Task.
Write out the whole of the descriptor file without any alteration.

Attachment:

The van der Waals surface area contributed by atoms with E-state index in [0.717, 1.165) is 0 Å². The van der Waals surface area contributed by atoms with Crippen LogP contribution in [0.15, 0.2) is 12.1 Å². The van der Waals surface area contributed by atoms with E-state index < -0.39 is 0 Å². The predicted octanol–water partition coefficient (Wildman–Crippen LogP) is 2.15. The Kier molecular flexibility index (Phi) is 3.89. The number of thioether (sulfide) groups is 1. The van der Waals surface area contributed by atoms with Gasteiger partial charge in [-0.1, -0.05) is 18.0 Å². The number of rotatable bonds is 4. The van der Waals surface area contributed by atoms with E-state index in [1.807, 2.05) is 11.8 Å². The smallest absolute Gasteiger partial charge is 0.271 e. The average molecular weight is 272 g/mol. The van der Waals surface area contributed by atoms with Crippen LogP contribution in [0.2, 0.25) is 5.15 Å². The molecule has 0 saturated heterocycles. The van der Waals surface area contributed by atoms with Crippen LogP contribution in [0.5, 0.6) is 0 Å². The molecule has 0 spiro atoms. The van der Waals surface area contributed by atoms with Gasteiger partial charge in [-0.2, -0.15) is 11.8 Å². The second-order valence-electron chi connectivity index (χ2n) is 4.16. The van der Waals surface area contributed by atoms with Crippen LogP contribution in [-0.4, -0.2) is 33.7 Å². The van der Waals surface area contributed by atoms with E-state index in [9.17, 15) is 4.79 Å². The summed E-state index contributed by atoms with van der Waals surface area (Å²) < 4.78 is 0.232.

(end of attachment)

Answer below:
The van der Waals surface area contributed by atoms with E-state index in [0.717, 1.165) is 0 Å². The van der Waals surface area contributed by atoms with Crippen LogP contribution in [0.15, 0.2) is 12.1 Å². The van der Waals surface area contributed by atoms with E-state index < -0.39 is 0 Å². The predicted octanol–water partition coefficient (Wildman–Crippen LogP) is 2.15. The Kier molecular flexibility index (Phi) is 3.89. The number of thioether (sulfide) groups is 1. The van der Waals surface area contributed by atoms with Gasteiger partial charge in [-0.1, -0.05) is 18.0 Å². The number of rotatable bonds is 4. The van der Waals surface area contributed by atoms with E-state index in [1.807, 2.05) is 11.8 Å². The smallest absolute Gasteiger partial charge is 0.271 e. The average molecular weight is 272 g/mol. The van der Waals surface area contributed by atoms with Crippen LogP contribution in [0.2, 0.25) is 5.15 Å². The molecule has 0 saturated heterocycles. The van der Waals surface area contributed by atoms with Crippen LogP contribution in [0.5, 0.6) is 0 Å². The molecule has 0 spiro atoms. The van der Waals surface area contributed by atoms with Gasteiger partial charge in [-0.2, -0.15) is 11.8 Å². The second-order valence-electron chi connectivity index (χ2n) is 4.16. The van der Waals surface area contributed by atoms with Crippen LogP contribution in [-0.4, -0.2) is 33.7 Å². The van der Waals surface area contributed by atoms with E-state index in [9.17, 15) is 4.79 Å². The summed E-state index contributed by atoms with van der Waals surface area (Å²) < 4.78 is 0.232.